• After the substrate is coated with the precursor and the solvent is removed, the metal-loaded membrane is brought into contact with the coated precursor, and the precursor reacts with the membrane to form a polymer complex with the membrane that is nonconductive to the metal. This step is conducted in the presence of electroplating solution. It is not necessary to apply a voltage for the polymer complex to form. The reaction of the precursor with the membrane only occurs on the plateau area of the wafer surface where there is direct contact between the coated precursor and the membrane. The polymer complex that is formed is referred to as a “barrier layer,” indicative of its role in preventing metal from plating onto the plateau areas. Because the membrane does not contact the precursor-coated regions of the recessed areas, no barrier layer is formed in the recessed areas. As a result, metal transport to the plateau is blocked during electroplating, while that to the recessed features is not.
  • When the membrane is brought into contact with the substrate, there may be a thin layer of fluid disposed between the membrane and the wetted plateaus; preferably there is none. Some solution remains trapped within the recessed features. The trapped electroplating solution within the recesses serves as an initial source of metal ions in an electroplating step. Additional metal ions are supplied by the continuous migration of metal ions from the anolyte through the ion-conducting membrane.
  • The electroplating step is carried out while the membrane is still in contact with the substrate. When the membrane is held against the substrate and a suitable voltage is applied between the anode and cathode, metal ions of the electroplating solution are reduced to elemental metal and are deposited into the trenches of the conductive surface. Unlike conventional electroplating, a disproportionately large portion of the electrical current flows through small volumes of the electroplating solution trapped within the topographic recesses (trenches) of the surface. The entrapment of the electroplating solution is achieved by holding the conductive surface in contact with the membrane. During the electroplating process, there can be a substantial change in concentrations of constituents in the anolyte solution. In order to maintain uniform processing conditions, it may be advantageous to remove and replace used solutions from the anode compartment, or to otherwise affect the composition to maintain stable concentrations in the anolyte solution.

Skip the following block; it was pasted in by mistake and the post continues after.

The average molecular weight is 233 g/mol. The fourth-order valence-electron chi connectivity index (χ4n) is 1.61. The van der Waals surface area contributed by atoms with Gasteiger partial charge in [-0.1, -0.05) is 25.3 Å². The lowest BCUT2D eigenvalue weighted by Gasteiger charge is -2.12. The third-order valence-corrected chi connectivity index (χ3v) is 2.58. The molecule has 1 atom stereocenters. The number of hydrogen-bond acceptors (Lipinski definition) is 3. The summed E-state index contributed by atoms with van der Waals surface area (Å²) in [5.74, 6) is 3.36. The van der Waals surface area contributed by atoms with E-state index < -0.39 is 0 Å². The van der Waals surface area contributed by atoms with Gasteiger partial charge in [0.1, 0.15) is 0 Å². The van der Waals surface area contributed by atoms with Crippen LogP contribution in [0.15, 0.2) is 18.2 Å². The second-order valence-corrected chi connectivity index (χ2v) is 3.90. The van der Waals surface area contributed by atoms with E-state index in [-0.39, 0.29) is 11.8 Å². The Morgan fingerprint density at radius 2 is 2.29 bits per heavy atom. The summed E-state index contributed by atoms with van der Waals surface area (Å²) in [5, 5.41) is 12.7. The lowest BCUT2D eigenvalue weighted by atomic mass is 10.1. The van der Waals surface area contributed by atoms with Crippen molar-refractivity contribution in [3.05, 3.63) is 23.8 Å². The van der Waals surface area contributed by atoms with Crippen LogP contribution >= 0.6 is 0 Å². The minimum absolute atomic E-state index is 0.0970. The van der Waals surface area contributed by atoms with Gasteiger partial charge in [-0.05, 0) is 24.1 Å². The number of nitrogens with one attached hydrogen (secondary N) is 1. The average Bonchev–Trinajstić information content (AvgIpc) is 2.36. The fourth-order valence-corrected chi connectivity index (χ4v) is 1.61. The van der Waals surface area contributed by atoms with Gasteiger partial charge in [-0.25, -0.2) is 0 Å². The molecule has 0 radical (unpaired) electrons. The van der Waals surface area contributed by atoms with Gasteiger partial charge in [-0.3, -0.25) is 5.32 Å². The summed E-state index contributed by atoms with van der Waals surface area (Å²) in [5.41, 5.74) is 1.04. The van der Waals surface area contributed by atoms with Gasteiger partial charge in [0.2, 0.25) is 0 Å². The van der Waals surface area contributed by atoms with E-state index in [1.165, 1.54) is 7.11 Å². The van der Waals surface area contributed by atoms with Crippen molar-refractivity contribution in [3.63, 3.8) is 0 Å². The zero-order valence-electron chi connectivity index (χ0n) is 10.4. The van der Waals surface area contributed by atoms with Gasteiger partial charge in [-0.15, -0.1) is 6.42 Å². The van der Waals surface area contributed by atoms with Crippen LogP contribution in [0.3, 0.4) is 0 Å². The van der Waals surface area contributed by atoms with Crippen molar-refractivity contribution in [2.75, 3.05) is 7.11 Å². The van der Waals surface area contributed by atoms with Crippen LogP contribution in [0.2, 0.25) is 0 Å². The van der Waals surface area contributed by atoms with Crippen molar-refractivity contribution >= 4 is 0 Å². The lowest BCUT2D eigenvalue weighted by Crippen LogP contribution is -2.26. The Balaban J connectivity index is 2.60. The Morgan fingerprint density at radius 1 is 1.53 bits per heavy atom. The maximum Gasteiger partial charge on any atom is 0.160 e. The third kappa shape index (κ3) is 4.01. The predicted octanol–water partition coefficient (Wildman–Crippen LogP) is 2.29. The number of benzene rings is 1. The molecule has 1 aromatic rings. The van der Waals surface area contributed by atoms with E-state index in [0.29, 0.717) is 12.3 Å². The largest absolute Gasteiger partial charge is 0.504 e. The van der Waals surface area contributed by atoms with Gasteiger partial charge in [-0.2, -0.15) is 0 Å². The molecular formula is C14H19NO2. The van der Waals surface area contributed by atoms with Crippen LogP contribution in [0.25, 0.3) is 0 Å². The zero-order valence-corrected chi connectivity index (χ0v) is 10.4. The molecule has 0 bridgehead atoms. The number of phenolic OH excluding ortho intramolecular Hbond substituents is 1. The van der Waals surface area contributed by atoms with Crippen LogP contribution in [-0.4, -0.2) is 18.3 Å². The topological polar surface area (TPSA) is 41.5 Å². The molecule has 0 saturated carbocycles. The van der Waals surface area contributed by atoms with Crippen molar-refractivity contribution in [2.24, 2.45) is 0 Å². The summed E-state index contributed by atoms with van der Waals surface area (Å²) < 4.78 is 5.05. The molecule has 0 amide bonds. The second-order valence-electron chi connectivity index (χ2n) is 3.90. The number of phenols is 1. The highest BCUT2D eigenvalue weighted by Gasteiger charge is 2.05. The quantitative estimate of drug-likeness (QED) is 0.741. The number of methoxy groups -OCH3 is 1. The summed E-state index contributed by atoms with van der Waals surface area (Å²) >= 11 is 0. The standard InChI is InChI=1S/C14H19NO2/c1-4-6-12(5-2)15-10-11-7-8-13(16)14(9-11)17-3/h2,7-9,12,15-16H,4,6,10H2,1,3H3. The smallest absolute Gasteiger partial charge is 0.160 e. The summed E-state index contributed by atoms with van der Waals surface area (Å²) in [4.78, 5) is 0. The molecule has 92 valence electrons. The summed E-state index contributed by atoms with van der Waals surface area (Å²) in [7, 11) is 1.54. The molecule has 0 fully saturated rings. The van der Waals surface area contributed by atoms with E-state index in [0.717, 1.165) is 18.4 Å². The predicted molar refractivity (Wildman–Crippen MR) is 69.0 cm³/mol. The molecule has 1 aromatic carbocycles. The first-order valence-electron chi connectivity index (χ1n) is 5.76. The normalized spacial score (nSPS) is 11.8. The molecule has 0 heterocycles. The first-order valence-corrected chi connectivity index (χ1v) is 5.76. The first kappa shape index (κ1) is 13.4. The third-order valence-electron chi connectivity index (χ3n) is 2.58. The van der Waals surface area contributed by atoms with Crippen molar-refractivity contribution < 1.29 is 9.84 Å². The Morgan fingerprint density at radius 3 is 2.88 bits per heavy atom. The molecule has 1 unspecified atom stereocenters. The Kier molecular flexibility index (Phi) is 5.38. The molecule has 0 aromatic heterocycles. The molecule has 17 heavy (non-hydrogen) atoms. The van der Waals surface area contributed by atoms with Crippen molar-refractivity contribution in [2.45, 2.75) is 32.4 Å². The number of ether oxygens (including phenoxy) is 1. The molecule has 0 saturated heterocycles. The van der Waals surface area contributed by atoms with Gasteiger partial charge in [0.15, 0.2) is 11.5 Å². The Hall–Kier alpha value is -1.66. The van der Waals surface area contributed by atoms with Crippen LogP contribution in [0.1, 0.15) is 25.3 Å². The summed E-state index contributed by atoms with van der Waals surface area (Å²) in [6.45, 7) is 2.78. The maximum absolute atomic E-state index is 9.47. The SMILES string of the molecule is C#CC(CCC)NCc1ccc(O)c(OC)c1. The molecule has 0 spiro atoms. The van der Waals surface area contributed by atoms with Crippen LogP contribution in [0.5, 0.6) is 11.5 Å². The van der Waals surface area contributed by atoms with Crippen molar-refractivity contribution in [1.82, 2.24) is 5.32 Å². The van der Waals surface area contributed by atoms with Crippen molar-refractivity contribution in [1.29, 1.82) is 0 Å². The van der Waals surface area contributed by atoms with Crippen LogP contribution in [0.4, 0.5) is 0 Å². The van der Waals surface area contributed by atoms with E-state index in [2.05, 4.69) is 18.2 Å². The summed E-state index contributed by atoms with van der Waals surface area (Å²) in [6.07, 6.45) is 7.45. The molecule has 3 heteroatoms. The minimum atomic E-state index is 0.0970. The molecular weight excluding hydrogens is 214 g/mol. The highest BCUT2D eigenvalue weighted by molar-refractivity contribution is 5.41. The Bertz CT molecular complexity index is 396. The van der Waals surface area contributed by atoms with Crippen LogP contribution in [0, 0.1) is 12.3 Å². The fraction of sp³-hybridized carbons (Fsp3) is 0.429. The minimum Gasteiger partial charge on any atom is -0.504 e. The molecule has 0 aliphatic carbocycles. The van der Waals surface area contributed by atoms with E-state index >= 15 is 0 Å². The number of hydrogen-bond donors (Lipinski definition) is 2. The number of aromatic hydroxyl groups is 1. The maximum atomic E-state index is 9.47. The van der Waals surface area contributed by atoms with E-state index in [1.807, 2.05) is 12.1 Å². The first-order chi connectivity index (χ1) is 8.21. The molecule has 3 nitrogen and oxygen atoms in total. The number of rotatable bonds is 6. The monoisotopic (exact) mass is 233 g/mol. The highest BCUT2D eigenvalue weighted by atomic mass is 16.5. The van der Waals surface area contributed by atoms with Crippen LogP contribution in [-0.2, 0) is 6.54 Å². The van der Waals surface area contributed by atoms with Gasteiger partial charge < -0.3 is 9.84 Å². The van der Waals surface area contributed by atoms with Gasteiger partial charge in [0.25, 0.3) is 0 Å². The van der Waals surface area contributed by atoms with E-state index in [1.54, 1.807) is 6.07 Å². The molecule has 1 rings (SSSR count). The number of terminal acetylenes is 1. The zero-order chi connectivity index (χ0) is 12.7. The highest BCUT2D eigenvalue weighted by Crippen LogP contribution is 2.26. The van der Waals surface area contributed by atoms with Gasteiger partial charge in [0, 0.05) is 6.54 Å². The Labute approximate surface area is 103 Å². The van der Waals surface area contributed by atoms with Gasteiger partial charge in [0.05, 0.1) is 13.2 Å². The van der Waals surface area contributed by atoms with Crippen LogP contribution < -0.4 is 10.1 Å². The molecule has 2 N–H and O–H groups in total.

• Electroplating can be carried out under constant voltage, constant current or pulsed modes. For example, the electroplating can be a constant voltage at cell potential of 0.1 to 0.3 V, or 0.15 to 0.25 V, in which the wafer side is the negative terminal. During electroplating, the wafer and the electrochemical half-cell do not move relative to each other, and the membrane stays in direct contact with the wafer surface. Because the barrier layer forms only on the plateau areas, metal ion transport and electroplating occur only in the areas of the recessed features, and there is little or no overburden.
  • After electroplating, the membrane can be immersed in electrolyte solution (e.g., acidic Cu+2 solution) to restore high levels of metal-loading in the membrane.
  • Although the present invention is described with reference to certain preferred embodiments, it is apparent that modification and variations thereof may be made by those skilled in the art without departing from the spirit and scope of this invention as defined by the lo appended claims. In particular, it will be clear to those skilled in the art that the present invention may be embodied in other specific forms, structures, arrangements, proportions, and with other elements, materials, and components, without departing from the spirit or essential characteristics thereof. One skilled in the art will appreciate that the invention may be used with many modifications of materials, methods, and components otherwise used in the practice of the invention, which are particularly adapted to specific substrates and operative requirements without departing from the principles of the present invention. The presently disclosed embodiments are therefore to be considered in all respects as illustrative and not restrictive, the scope of the invention being indicated by the appended claims, and not limited to the foregoing description.
  • EXAMPLES Example 1
  • Electroplating Cu onto Blank Wafer Coated with a Plating Barrier Precursor
  • An approximately 2.5 cm×2.5 cm sized test coupon was cut from a 200 mm blank test wafer (Advanced Technology Development Facility Inc, Austin, Tex.). The as-received wafer had a Ta barrier layer, a Cu seed layer, and an electroplated Cu layer. The test coupon was pre-treated first by acid washing (0.5 M H2SO4/0.5 M HNO3), followed by washing with de-ionized water then dried in a vacuum oven at 110° C. for 30 min. Before use, the coupon was immersed in acetic acid (99.9%) for 1 min and dried under a N2 stream for 5 min.
  • The test coupon was placed on the chuck of a spin coater (Spin coat G3P, Speedline Technologies, Indianapolis, Ind.). A plating precursor consisting of about 0.5 mL solution of 4 wt % poly(1-methyl-2-vinylpyridinium bromide) (Polysciences Inc., Warrington, Pa.) in a methanol:water mixture (4:1 by volume) was dripped with a pipette on the center of the test coupon. Then the sample was rotated at 2500 rpm for approximately 60 sec. The sample was taken out of the spin coater and dried under a N2 stream for 5 min.